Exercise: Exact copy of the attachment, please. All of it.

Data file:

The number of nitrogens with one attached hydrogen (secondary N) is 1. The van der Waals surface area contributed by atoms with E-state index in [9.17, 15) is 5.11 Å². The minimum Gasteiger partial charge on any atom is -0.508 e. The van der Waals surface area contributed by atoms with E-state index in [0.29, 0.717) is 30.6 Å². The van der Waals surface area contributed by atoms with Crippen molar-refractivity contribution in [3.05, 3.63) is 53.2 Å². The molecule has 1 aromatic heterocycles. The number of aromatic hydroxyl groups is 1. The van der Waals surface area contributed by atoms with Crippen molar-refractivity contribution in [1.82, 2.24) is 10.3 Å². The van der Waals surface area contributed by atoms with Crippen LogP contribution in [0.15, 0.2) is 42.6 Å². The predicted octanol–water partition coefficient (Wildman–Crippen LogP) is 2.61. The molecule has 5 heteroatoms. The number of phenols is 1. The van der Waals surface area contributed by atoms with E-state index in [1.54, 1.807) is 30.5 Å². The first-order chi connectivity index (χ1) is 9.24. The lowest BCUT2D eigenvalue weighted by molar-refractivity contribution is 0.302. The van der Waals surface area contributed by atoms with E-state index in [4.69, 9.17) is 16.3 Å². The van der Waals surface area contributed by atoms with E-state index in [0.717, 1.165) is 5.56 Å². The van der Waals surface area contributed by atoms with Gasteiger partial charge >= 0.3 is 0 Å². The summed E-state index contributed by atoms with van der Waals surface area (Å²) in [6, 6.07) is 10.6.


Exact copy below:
The number of nitrogens with one attached hydrogen (secondary N) is 1. The van der Waals surface area contributed by atoms with E-state index in [9.17, 15) is 5.11 Å². The minimum Gasteiger partial charge on any atom is -0.508 e. The van der Waals surface area contributed by atoms with E-state index in [0.29, 0.717) is 30.6 Å². The van der Waals surface area contributed by atoms with Crippen molar-refractivity contribution in [3.05, 3.63) is 53.2 Å². The molecule has 1 aromatic heterocycles. The number of aromatic hydroxyl groups is 1. The van der Waals surface area contributed by atoms with Crippen molar-refractivity contribution in [1.82, 2.24) is 10.3 Å². The van der Waals surface area contributed by atoms with Crippen LogP contribution in [0.15, 0.2) is 42.6 Å². The predicted octanol–water partition coefficient (Wildman–Crippen LogP) is 2.61. The molecule has 5 heteroatoms. The number of phenols is 1. The van der Waals surface area contributed by atoms with E-state index in [1.54, 1.807) is 30.5 Å². The first-order chi connectivity index (χ1) is 9.24. The lowest BCUT2D eigenvalue weighted by molar-refractivity contribution is 0.302. The van der Waals surface area contributed by atoms with E-state index in [4.69, 9.17) is 16.3 Å². The van der Waals surface area contributed by atoms with E-state index in [0.717, 1.165) is 5.56 Å². The van der Waals surface area contributed by atoms with Gasteiger partial charge >= 0.3 is 0 Å². The summed E-state index contributed by atoms with van der Waals surface area (Å²) in [6, 6.07) is 10.6.